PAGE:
IOM emphasizes the need for holistic approaches to reception and reintegration of returnees to the Caribbean at capacity-building sessions

Date Publish: 

Georgetown - The International Organization for Migration (IOM) recently completed its training workshop Reception and Reintegration of Forced Returnees in the Caribbean. The trainings were held online and in collaboration with the Caribbean Community Implementation Agency for Crime and Security (CARICOM IMPACS) and the Government of Antigua and Barbuda. This workshop was designed to build the capacity of migration officials in the Caribbean to manage the reception and reintegration processes of persons forced to return to the region. The workshop included representatives from Antigua and Barbuda, Barbados, Grenada, Guyana, Jamaica and Trinidad and Tobago.   

In his opening remarks, IOM Regional Coordinator for the Caribbean and Chief of Mission for Guyana, Robert Natiello, explained that migration is a cross-cutting issue that requires  several levels of cooperation for its management. According to Natiello, migrants who were forced to return to the region can often end up in vulnerable situations due to a lack of support networks upon returning and access to social welfare systems.  

“Referral networks […] need to have the involvement of many actors, both government actors but also civil society actors, NGOs, churches, and of course family members and friends,” said Natiello. He explained that this workshop was designed to address these reintegration systems for forced returnees while developing the capacity of governments to respond.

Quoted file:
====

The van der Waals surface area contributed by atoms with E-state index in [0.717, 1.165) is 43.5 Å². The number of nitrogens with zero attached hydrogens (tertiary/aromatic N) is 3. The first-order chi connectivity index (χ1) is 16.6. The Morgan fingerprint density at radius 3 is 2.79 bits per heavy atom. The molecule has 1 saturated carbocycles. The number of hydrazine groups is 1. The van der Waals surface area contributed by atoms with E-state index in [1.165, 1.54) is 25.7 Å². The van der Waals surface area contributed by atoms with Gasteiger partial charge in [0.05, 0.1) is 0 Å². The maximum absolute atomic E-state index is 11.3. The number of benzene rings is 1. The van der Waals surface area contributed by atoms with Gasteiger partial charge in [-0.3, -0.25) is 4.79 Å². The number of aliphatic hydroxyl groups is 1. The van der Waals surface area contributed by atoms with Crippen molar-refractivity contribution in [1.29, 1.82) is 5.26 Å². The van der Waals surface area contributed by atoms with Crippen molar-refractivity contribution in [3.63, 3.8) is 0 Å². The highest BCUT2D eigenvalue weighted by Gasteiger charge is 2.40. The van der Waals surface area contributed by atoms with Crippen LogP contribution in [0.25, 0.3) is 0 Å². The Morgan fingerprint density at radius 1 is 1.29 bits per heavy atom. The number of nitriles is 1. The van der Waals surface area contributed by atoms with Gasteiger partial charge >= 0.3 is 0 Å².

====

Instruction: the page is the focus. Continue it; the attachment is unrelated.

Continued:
Meanwhile, Executive Director of CARICOM IMPACS, Lt. Col. Michael Jones emphasized that the forced return of migrants to the region has had far reaching social implications on the development and national security of the region. ED Jones identified several key areas of implementation that needed to be enhanced to ensure the orderly reintegration of returning migrants such as, enhanced information sharing from key CARICOM Members States, standardization of procedures, public education, and social assistance programmes.  

ED Jones also highlighted the importance for developing strategies to improve data management. He further noted that 4,323 involuntary return of migrants were registered in the region in 2018, and that this data was collected from only seven Caribbean countries. “The implementation of these proper data collection and information sharing can help to facilitate the rehabilitation and reintegration of involuntary return migrants into society,” explained ED Jones.  

Additionally, Antigua and Barbuda Minister of Foreign Affairs, Immigration and Trade, Hon. E.P. Chet Green noted that the workshop was an opportunity to form a “collective spirit” among participants to accept and address the realities of the processes involved in the reception and reintegration of forced returnees in the region. Minister Green also challenged participants to critically engage with all the factors surrounding the involuntary return of migrants, so that they could determine clear strategies and workable solutions while bearing in mind the similarities and differences of Caribbean societies. He also highlighted the importance of receiving such training during this time so that countries can be equipped to also receive voluntary returnees to the region, following the impact of the novel coronavirus in their countries of residence.